CASL Lab Develops a Comprehensive System for Optimizing the Production of Synthetic Liquid Fuels
|Posted November 27, 2012|
Synthetic fuels from coal, natural gas, and non-food crops can replace the need for crude oil in the United States. They can be readily integrated with the current transportation fuels and used in automobile engines due to their similarities with fuels from crude oil. Plants also absorb carbon dioxide from the atmosphere and can reduce vehicle greenhouse emissions.
Team members Richard C. Baliban, Josephine A. Elia, and Professor Christodoulos A. Floudas in the Computer-Aided Systems Laboratory have investigated scenarios in which the United States can utilize domestically available resources such as coal, natural gas, and biomass to produce synthetic fuels as well as reducing national emissions from the transportation sector by 50 percent. The major contributions are the strategies to optimize the layout and topology of a single plant and the strategic locations and supply chain layout for a network of plants. In both aspects, impacts on local resources such as water supplies and grid electricity are curbed.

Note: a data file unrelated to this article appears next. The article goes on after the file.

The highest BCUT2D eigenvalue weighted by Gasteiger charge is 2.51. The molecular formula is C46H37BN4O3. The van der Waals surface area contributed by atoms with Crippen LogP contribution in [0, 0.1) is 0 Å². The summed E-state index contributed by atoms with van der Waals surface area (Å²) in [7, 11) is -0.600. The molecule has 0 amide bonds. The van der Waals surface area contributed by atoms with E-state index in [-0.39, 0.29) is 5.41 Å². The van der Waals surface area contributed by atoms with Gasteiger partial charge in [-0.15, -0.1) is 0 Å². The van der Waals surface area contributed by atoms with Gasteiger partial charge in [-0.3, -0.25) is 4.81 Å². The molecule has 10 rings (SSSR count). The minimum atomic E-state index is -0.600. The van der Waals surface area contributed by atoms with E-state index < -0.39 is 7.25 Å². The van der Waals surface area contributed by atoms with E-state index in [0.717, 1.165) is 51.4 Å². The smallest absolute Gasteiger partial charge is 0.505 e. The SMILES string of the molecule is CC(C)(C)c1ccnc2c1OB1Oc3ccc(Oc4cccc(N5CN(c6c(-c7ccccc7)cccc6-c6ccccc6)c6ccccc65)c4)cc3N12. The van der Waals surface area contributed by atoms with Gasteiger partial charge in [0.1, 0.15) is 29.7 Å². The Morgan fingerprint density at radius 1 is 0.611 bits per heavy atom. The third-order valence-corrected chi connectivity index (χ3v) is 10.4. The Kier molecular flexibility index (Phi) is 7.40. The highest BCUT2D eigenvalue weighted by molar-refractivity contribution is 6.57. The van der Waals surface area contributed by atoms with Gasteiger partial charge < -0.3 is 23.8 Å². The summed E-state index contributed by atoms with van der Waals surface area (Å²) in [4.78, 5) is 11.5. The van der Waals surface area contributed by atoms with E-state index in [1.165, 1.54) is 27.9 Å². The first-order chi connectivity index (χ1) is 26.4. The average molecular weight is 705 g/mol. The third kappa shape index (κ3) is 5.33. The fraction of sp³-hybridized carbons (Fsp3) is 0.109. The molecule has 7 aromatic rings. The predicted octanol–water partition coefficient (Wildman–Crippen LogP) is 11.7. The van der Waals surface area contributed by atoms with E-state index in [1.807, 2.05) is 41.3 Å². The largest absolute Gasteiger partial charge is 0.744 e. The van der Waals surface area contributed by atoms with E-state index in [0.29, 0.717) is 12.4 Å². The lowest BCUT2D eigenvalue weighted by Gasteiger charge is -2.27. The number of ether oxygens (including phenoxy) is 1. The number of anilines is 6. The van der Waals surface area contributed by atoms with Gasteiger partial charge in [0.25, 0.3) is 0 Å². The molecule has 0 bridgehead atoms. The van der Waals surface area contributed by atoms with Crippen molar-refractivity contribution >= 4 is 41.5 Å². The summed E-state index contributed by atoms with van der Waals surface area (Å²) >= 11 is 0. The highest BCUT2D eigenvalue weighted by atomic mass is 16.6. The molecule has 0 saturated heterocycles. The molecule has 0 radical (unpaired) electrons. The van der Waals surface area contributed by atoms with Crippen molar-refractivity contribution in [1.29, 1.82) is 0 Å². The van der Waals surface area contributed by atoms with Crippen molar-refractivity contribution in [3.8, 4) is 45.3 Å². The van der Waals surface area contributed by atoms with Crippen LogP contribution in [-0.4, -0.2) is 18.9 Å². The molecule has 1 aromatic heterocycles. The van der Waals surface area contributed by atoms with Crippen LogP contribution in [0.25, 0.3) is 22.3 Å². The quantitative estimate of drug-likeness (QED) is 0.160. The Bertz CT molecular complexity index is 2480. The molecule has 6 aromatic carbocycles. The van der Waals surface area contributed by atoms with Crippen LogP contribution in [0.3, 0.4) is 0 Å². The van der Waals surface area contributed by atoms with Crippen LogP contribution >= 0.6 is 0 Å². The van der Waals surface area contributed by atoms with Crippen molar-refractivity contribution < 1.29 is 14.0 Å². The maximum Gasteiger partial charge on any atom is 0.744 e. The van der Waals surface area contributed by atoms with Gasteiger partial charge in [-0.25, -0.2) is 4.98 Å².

The team has found that using optimization-based approaches, synthetic fuels can be produced in an economically attractive way both in the single plant level as well as the nationwide supply chain level. The economic performance and the emissions reduction suggest that synthetic fuels are a viable path towards energy security and independence for the United States. See also the Princeton University home page